Thinking with the body 

Research has shown that creating something and then talking about it can lead to more insightful and honest discussions. With that in mind, during a LEGO® Serious Play® session, participants are creating builds in order to respond to what the facilitator has asked of them, which is typically based on the organisation’s goals. The process of building requires participants to reflect internally on their own perceptions of the issue at hand. Furthermore, the fact that all participants build at the same time means that there can be no external factors to influence their perceptions. It is perfectly natural for people to go with the flow in regular meetings, but this stifles alternative perspectives and creative solutions. With LEGO® Serious Play®, the building process allows people to form their own ideas and then helps to cement them by transforming them into a construction. 

Brown boardroom table with eight black chairs and a tv screen where PANDEK group is working with Backbone Connect on LEGO Serious Play and there is lots of LEGO in tubs on the table.

The beauty of the science of LEGO® Serious Play® is that on top of this, participants then share their ideas. By encouraging everyone to share, the session gets participants to articulate their conceptions in a way that the rest of the room understands. They must also use their model to illustrate this, thereby creating a strong connection between the building process and the ideas they articulate. LEGO® call this use of craft and reflection the ‘hand-mind connection’ and as you have probably noted, this is a common benefit running throughout LEGO® Serious Play®.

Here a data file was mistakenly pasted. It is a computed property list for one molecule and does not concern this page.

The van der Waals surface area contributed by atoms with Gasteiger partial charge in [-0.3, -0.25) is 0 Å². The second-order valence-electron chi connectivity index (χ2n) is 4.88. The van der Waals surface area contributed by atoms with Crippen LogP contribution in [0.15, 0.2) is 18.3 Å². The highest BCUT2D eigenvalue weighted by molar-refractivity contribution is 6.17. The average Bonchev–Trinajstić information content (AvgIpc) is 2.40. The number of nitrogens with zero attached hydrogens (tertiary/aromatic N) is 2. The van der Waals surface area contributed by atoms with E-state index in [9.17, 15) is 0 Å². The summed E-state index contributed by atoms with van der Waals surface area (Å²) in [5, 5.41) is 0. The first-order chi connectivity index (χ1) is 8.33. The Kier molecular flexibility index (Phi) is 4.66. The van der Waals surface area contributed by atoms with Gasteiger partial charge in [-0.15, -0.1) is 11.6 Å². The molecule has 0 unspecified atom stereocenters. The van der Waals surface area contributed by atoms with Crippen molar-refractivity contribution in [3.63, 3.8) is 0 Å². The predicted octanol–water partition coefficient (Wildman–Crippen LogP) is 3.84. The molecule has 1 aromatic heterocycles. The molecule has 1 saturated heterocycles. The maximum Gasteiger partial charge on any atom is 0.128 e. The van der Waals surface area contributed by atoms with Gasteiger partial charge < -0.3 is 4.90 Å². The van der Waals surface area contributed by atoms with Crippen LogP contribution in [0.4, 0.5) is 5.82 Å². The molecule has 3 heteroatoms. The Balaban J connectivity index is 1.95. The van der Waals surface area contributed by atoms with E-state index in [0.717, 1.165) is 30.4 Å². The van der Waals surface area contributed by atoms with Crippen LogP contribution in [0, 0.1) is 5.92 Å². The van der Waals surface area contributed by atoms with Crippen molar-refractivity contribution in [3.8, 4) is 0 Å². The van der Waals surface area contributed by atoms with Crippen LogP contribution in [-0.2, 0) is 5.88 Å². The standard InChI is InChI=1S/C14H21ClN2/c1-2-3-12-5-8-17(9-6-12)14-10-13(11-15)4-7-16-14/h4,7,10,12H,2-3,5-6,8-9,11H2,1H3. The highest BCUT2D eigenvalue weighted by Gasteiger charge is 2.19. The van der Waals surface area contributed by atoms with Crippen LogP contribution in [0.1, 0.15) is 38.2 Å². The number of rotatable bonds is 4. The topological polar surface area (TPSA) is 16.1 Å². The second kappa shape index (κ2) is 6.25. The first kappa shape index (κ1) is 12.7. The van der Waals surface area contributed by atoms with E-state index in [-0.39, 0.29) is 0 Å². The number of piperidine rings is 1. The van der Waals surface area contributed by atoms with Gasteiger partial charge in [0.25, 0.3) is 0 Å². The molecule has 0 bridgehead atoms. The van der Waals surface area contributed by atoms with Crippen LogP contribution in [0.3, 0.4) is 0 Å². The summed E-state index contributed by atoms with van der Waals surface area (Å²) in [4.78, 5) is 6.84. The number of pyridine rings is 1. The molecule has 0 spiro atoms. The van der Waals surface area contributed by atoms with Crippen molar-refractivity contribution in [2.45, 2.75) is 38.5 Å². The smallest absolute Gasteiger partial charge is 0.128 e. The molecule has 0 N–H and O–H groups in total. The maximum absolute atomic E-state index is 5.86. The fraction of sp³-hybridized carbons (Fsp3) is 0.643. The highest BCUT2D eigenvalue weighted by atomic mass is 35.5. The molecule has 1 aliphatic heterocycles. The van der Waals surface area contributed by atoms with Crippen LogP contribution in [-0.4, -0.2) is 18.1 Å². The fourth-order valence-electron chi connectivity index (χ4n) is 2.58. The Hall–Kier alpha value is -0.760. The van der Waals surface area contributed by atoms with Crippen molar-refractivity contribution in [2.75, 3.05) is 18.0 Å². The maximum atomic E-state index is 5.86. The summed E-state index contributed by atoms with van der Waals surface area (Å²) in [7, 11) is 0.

Creativity in its simplest form 

For most of us, LEGO® is mainly synonymous with bricks and therefore rectangular shapes. However, many of the sets that you can buy contain all sorts of shapes – from flags to palm trees and people of course! In LEGO® Serious Play® facilitation, the sets are specifically designed to enable creativity and have a combination of bricks and other shapes so that participants can build with freedom.  

The freedom of creativity is also complimented by the fact that LEGO® does not require much technical skill and many of us grew up with it. Even if someone isn’t familiar with the concept, they can pick it up with relative ease. This ease of creation and the application of LEGO® to describe things lends itself to creative metaphors that help organisations to think outside the box.  

The science of LEGO® Serious Play® explained 

There are clearly numerous benefits to LEGO® Serious Play®. At its heart, this is a creative facilitation method that encourages creativity, participation and cooperation. It provides an alternative to the monotony of regular meetings and helps to empower organisations to find their own solutions in their own way. If you think this is the sort of thing your organisation could benefit from, contact us for a free 30-minute consultation!